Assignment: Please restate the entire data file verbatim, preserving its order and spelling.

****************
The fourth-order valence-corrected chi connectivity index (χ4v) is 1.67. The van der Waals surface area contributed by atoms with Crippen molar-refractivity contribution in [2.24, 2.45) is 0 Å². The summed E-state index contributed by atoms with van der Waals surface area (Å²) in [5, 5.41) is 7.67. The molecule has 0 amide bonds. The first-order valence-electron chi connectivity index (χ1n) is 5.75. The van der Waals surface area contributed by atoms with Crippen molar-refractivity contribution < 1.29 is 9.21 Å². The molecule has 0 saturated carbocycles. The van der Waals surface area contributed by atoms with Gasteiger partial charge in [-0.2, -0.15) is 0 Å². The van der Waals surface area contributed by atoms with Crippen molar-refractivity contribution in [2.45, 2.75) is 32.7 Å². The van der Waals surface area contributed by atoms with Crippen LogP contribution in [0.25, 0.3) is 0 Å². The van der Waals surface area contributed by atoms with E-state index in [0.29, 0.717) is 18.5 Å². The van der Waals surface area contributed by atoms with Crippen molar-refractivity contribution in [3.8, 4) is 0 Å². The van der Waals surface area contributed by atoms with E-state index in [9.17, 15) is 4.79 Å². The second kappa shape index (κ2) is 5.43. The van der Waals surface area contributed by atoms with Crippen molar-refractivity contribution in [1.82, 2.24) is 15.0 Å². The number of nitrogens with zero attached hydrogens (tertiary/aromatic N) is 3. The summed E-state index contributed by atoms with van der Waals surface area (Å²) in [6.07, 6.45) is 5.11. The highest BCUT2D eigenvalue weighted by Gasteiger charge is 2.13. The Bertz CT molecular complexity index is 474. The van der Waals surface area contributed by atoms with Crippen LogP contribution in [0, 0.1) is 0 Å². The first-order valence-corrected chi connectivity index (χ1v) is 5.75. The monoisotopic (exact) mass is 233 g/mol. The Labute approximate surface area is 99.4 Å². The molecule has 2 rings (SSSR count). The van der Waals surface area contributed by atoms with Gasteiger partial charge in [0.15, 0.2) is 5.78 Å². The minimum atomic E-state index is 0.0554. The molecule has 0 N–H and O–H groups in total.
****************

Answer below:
The fourth-order valence-corrected chi connectivity index (χ4v) is 1.67. The van der Waals surface area contributed by atoms with Crippen molar-refractivity contribution in [2.24, 2.45) is 0 Å². The summed E-state index contributed by atoms with van der Waals surface area (Å²) in [5, 5.41) is 7.67. The molecule has 0 amide bonds. The first-order valence-electron chi connectivity index (χ1n) is 5.75. The van der Waals surface area contributed by atoms with Crippen molar-refractivity contribution < 1.29 is 9.21 Å². The molecule has 0 saturated carbocycles. The van der Waals surface area contributed by atoms with Gasteiger partial charge in [-0.2, -0.15) is 0 Å². The van der Waals surface area contributed by atoms with Crippen molar-refractivity contribution in [2.45, 2.75) is 32.7 Å². The van der Waals surface area contributed by atoms with Crippen LogP contribution in [0.25, 0.3) is 0 Å². The van der Waals surface area contributed by atoms with E-state index in [0.29, 0.717) is 18.5 Å². The van der Waals surface area contributed by atoms with Crippen molar-refractivity contribution in [3.8, 4) is 0 Å². The van der Waals surface area contributed by atoms with E-state index in [9.17, 15) is 4.79 Å². The second kappa shape index (κ2) is 5.43. The van der Waals surface area contributed by atoms with Crippen molar-refractivity contribution in [1.82, 2.24) is 15.0 Å². The number of nitrogens with zero attached hydrogens (tertiary/aromatic N) is 3. The summed E-state index contributed by atoms with van der Waals surface area (Å²) in [6.07, 6.45) is 5.11. The highest BCUT2D eigenvalue weighted by Gasteiger charge is 2.13. The Bertz CT molecular complexity index is 474. The van der Waals surface area contributed by atoms with Crippen LogP contribution in [0, 0.1) is 0 Å². The first-order valence-corrected chi connectivity index (χ1v) is 5.75. The monoisotopic (exact) mass is 233 g/mol. The Labute approximate surface area is 99.4 Å². The molecule has 2 rings (SSSR count). The van der Waals surface area contributed by atoms with Gasteiger partial charge in [0.15, 0.2) is 5.78 Å². The minimum atomic E-state index is 0.0554. The molecule has 0 N–H and O–H groups in total.